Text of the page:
We've known for years that the AIDS epidemic has been creeping south of the Mason-Dixon Line. The latest numbers from the Centers for Disease Control and Prevention (CDC) confirm it. In 2006, the total number of AIDS cases among women and adolescent girls for the rest of the United States (Northeast, West and Midwest) was 4,876. In the South (including 16 states and Washington, DC), it was 5,323, and 75 percent were among African-American women and adolescent girls.

The high percentage isn't because black women have more sex partners than other groups. At a June 2008 conference sponsored by New York City's Iris House, Victoria Cargill, MD, of the National Institutes of Health (NIH), said that black and white people have similar rates of risk behaviors but that black people end up with higher rates of HIV and other sexually transmitted infections, and studies back this up. (See “Amazing Race” for possible reasons behind the elevated numbers.)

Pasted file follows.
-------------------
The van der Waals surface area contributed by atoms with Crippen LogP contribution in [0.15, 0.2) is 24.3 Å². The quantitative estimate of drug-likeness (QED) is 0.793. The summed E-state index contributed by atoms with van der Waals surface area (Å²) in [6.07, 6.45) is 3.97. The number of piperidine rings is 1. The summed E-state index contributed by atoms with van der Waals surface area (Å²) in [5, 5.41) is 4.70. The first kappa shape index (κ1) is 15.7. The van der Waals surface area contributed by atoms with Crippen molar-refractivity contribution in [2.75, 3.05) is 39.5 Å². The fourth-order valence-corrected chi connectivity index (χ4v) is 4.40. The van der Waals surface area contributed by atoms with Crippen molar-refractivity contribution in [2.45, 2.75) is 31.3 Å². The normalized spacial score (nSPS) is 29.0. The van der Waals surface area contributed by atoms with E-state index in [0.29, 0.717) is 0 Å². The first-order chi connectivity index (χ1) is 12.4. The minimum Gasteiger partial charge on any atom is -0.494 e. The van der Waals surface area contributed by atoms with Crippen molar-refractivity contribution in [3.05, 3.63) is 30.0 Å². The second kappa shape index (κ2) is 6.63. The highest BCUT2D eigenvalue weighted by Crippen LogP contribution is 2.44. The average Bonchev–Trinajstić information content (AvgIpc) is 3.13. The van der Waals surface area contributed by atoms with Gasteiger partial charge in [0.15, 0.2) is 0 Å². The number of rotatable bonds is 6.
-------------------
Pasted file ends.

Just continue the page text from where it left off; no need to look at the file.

None of this surprises Lisa Diane White, director of programs at SisterLove, a Georgia-based organization that has been battling HIV among women—especially African-American women—for 19 years. Lack of funding for prevention programs poses a big obstacle, White says.

Another challenge is convincing women to protect themselves or to treat their HIV. “For women,” she says, “HIV is often secondary to housing, child care and day-to-day survival.” And it doesn't help that women still consider HIV a gay epidemic. White says, “We tell women, ‘Who do you think we're talking about? Look in the mirror.'”